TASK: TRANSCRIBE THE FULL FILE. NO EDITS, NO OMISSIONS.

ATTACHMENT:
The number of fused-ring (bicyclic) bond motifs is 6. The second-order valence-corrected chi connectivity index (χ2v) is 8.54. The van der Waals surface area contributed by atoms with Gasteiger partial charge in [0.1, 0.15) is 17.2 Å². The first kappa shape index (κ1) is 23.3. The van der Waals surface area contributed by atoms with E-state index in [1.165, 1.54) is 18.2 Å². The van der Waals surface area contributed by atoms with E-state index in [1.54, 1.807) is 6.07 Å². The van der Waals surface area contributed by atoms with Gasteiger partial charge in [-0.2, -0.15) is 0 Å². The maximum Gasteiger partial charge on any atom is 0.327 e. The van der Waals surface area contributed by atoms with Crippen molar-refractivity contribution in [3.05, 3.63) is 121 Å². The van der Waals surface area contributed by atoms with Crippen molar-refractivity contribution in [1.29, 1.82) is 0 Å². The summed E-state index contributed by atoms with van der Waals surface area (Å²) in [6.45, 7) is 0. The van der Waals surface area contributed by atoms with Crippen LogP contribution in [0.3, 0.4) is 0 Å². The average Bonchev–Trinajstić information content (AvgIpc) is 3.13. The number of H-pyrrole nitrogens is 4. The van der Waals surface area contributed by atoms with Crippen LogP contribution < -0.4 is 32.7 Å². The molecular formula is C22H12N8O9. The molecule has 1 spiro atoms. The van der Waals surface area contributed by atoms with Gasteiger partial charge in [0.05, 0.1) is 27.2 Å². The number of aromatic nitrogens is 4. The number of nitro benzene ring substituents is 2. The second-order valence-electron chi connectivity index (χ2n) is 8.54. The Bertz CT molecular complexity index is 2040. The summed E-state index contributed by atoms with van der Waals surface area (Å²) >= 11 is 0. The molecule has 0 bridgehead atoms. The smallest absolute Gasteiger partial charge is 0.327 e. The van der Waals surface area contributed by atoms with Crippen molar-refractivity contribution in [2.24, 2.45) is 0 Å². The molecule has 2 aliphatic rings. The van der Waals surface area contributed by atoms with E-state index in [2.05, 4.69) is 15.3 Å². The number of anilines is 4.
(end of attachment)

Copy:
The number of fused-ring (bicyclic) bond motifs is 6. The second-order valence-corrected chi connectivity index (χ2v) is 8.54. The van der Waals surface area contributed by atoms with Gasteiger partial charge in [0.1, 0.15) is 17.2 Å². The first kappa shape index (κ1) is 23.3. The van der Waals surface area contributed by atoms with E-state index in [1.165, 1.54) is 18.2 Å². The van der Waals surface area contributed by atoms with E-state index in [1.54, 1.807) is 6.07 Å². The van der Waals surface area contributed by atoms with Gasteiger partial charge in [-0.2, -0.15) is 0 Å². The maximum Gasteiger partial charge on any atom is 0.327 e. The van der Waals surface area contributed by atoms with Crippen molar-refractivity contribution in [3.05, 3.63) is 121 Å². The van der Waals surface area contributed by atoms with Crippen molar-refractivity contribution in [1.29, 1.82) is 0 Å². The summed E-state index contributed by atoms with van der Waals surface area (Å²) in [6.45, 7) is 0. The van der Waals surface area contributed by atoms with Crippen LogP contribution in [0.3, 0.4) is 0 Å². The average Bonchev–Trinajstić information content (AvgIpc) is 3.13. The number of H-pyrrole nitrogens is 4. The van der Waals surface area contributed by atoms with Crippen LogP contribution < -0.4 is 32.7 Å². The molecular formula is C22H12N8O9. The molecule has 1 spiro atoms. The van der Waals surface area contributed by atoms with Gasteiger partial charge in [0.05, 0.1) is 27.2 Å². The number of aromatic nitrogens is 4. The number of nitro benzene ring substituents is 2. The second-order valence-electron chi connectivity index (χ2n) is 8.54. The Bertz CT molecular complexity index is 2040. The summed E-state index contributed by atoms with van der Waals surface area (Å²) >= 11 is 0. The molecule has 0 bridgehead atoms. The smallest absolute Gasteiger partial charge is 0.327 e. The van der Waals surface area contributed by atoms with Crippen molar-refractivity contribution in [2.24, 2.45) is 0 Å². The molecule has 2 aliphatic rings. The van der Waals surface area contributed by atoms with E-state index in [2.05, 4.69) is 15.3 Å². The number of anilines is 4.